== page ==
• Finally, you develop your rooks (usually one of them via castling) and your queen. 
We will look at a few examples after we discuss our next principle.

Principle #3: Get your king to safety

Because the object of the game is to checkmate your opponent's king, king safety is essential. usually this is done by castling either kingside (the short way) or queenside (castling long). Modern chess theory - moves that have been tested and refined by chess master throughout the history of chess - sometimes has exceptions where it is best not to castle the king, but a majority of the major opening systems and lines of play involve castling. The reasons that castling makes the king safer include the following:
  • Since you are fighting for the center, a lot of piece activity will be happening in the middle of the board. Keeping your king in the center makes him a target of that action.
  • Typically, your pawns on the side are not moved very much in the beginning of the game, so you they can provide cover for your king.
  • Castling also develops and "connects" your rooks so they can protect each other.

The Principles in Action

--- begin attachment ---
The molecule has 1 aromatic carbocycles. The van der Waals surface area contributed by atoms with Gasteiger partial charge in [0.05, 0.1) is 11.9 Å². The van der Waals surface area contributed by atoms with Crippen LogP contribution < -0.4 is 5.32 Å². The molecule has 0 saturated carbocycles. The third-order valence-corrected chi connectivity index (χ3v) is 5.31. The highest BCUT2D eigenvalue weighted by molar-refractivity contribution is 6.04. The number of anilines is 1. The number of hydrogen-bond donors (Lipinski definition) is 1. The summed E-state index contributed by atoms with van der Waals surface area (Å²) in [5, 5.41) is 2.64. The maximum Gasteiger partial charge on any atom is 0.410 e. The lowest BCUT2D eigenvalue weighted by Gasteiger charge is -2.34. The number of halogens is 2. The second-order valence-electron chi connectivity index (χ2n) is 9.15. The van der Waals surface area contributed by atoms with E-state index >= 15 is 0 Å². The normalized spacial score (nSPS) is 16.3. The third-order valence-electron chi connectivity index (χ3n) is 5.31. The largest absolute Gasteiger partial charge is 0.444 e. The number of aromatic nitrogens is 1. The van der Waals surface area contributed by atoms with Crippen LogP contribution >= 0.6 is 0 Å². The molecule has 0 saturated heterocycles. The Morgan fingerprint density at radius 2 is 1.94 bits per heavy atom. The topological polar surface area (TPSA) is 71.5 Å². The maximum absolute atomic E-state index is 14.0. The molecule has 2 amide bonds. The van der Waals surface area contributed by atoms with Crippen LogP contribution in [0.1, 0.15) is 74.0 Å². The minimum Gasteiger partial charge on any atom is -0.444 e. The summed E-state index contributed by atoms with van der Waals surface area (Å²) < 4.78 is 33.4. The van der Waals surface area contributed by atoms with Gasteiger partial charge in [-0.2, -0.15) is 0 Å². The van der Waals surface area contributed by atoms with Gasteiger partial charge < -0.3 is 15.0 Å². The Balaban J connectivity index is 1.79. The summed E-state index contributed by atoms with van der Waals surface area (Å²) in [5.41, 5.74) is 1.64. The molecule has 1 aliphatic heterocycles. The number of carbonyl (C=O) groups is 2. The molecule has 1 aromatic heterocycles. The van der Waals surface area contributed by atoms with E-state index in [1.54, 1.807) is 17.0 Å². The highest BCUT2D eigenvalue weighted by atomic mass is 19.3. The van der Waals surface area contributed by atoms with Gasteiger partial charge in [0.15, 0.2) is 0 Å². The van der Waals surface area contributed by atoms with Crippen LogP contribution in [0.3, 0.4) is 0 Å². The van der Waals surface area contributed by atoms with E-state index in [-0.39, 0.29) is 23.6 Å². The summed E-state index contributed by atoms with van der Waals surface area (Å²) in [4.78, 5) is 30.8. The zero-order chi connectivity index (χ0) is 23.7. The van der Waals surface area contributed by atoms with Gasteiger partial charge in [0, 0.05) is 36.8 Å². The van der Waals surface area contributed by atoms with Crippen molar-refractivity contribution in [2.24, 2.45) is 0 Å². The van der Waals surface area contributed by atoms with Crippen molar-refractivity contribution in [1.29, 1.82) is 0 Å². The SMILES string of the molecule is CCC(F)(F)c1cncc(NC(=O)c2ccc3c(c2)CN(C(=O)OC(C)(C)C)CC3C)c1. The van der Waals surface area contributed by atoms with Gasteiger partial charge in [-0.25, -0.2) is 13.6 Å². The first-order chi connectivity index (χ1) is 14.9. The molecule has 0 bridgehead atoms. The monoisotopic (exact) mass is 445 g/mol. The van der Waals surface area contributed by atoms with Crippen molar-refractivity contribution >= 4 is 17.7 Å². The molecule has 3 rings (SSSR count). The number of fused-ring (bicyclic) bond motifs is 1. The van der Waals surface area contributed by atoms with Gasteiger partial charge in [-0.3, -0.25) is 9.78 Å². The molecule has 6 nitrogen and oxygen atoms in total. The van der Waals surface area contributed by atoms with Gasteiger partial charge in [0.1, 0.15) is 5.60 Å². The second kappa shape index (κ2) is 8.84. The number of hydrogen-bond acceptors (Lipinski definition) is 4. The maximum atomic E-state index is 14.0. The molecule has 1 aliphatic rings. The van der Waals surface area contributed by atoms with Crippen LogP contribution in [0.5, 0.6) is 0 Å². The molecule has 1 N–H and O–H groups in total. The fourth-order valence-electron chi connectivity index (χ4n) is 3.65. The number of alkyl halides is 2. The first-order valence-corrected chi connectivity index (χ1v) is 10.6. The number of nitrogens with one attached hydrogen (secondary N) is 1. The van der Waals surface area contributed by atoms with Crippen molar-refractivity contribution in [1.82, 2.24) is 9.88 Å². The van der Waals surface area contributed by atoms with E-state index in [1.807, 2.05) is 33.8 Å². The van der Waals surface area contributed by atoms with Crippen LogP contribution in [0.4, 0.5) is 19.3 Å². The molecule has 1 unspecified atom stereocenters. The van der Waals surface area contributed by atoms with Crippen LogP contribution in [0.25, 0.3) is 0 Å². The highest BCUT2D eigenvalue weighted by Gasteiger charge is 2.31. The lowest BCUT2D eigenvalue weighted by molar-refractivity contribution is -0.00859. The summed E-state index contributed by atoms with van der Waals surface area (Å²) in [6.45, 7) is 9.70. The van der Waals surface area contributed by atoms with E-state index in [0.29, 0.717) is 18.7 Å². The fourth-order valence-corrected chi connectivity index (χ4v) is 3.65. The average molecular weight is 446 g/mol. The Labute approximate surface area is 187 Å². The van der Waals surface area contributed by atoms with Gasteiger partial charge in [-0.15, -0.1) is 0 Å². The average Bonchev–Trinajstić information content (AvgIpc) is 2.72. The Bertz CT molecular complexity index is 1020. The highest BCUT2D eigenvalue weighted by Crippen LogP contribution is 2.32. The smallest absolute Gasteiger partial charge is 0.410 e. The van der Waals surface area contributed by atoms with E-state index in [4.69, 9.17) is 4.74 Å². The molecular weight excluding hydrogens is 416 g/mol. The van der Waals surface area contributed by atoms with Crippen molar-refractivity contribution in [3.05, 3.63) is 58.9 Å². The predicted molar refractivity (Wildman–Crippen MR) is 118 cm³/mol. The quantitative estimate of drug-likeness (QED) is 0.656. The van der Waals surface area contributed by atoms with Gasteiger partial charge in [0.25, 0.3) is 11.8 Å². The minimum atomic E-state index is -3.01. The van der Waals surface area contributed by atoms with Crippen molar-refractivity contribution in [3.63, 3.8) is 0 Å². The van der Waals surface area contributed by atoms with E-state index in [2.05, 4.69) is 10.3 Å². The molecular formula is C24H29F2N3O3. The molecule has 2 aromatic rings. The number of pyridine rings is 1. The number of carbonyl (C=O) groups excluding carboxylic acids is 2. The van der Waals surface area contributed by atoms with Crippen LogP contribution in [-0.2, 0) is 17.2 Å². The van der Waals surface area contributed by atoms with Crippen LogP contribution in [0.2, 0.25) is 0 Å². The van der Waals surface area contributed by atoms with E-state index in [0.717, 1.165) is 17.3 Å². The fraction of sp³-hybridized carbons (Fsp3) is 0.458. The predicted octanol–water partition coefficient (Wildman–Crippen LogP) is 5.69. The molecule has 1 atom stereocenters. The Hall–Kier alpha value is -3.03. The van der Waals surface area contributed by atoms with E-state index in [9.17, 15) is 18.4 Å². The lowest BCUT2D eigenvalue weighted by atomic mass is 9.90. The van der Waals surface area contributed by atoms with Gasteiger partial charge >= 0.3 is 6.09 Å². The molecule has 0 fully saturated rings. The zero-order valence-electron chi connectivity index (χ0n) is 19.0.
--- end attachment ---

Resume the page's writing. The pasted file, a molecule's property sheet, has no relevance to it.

Here I just want to show you how these principles play out using some popular openings. One thing to note is that at this stage, I encourage you not to try to memorize the moves, but instead try to understand the purposes behind them. As you continue your research and progress in chess, you will start to learn and commit to memory the moves you want to play.

Example #1: The Italian Game

Here is an example from a popular opening. As you continue your chess study, you will find the rich history of specific opening lines. This particular line has been played since the mid 19th century and still played by masters today!


Example #2: Queen's Gambit Declined

In our first example, we looked at an opening initiated with the King's pawn (1.e4). This next example is a popular opening starting with the queen's pawn. I think beginners should start with one of these moves with White. There are other good moves and we'll go over those as well in future articles, but for a long time, these two moves were considered the strongest for White and the strongest players in the world still use them regularly.

For more examples of these principles in action, Chess Grandmaster Alejandro Ramirez goes into a little more depth with these basic principles and how the openings developed around the basic concepts such as the center and development.


These are just a few examples for solid opening moves for White and Black to give you an idea how to apply the general principles. We will have other opening systems in future articles, and there is a lot of information in books and on the internet. This will give you a good start.


Advice on Studying Openings

Now that you know the general principles and have seen a couple examples of how chess masters throughout history have applied them, here are some next steps you can take to improve your opening play.